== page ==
If you don’t know who Handsome Jack is, let me get you up to speed. He is perhaps the most famous male model in the world – and has made the time to be a world class magician.
He is known for his enormous ego, being single, and for creating ridiculous scenarios that revolve around his character.
The first time I met Handsome Jack was after his set in the Hat & Hare Lounge at The Magic Castle. He was as full of himself off-stage as he was during the show and because he never broke character, I didn’t realize that what I was getting was a continuation of a well-rehearsed persona.
2 years passed before I met Handsome Jack again at a three-day event called Beyond Brookledge, only this time his “Handsome Jack-ness” was turned down to zero. It was then that I learned his name was actually John Lovick: director, writer and magic historian. As it turns out, Lovick is famous for having multiple personalities and I was the last person in Los Angeles to find out.
When I heard that Handsome Jack had written a new book on magic, I thought I’d be a nice guy by offering to write a review. As soon as I began reading the book, it became clear that I wasn’t doing anyone any favors. This book is going to sell whether I “help out” or not because of how darned unique it is.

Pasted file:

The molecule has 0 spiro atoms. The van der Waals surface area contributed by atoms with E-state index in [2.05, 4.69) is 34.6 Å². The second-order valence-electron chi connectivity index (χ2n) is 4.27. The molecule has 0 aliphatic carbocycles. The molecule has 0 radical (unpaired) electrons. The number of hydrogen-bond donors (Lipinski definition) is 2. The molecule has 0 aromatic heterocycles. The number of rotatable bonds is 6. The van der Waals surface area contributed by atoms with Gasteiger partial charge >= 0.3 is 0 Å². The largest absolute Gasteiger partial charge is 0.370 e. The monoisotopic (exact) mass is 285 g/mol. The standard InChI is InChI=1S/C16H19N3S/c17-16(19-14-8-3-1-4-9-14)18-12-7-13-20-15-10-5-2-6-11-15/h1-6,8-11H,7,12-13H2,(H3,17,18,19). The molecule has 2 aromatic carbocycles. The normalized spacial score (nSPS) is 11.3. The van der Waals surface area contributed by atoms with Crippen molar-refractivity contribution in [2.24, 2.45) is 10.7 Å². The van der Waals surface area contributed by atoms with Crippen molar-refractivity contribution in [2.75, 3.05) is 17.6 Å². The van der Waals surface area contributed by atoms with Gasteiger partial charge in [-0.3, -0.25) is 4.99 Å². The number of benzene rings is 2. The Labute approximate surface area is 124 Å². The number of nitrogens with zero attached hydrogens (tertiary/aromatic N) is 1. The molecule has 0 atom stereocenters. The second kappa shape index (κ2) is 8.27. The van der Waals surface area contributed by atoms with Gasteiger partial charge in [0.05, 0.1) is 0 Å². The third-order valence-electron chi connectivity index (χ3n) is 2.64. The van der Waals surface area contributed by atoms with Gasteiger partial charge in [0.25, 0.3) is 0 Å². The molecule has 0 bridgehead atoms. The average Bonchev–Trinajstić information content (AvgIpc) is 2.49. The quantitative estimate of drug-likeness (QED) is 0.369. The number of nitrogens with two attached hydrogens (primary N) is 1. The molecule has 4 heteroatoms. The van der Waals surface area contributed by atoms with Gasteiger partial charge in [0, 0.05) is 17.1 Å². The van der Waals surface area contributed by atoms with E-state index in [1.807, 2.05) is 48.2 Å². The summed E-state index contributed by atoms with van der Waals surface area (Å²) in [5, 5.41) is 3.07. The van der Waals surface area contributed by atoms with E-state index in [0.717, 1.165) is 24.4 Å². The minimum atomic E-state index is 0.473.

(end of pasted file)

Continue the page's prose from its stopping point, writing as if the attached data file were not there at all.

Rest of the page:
It’s written from the point of view of the egomaniacal Handsome Jack who treats the book as an opportunity to reveal Lovick’s entire magic portfolio – while taking credit for it. Where it gets brilliant is when John Lovick, who is frustrated with Jack for giving away his life’s work, chimes in at the footnotes to set the record straight when magical origins and historical information is botched. The fact that Lovick is pissed at himself for writing the book in the first place is really a great twist.
It’s a master course in magic and I truly believe that what’s taught here can be applied to other creative fields. Lovick’s thoughts on maintaining consistency in experience carries over to graphical pursuits, game design and storytelling as well.
The first time I read the book I found myself as interested in the anecdotes as much as the magic repertoire it exposed and when I get the time I’ll let my cooler, alter ego read it to me again.
Buy Handsome Jack’s book no matter how John Lovick feels about it.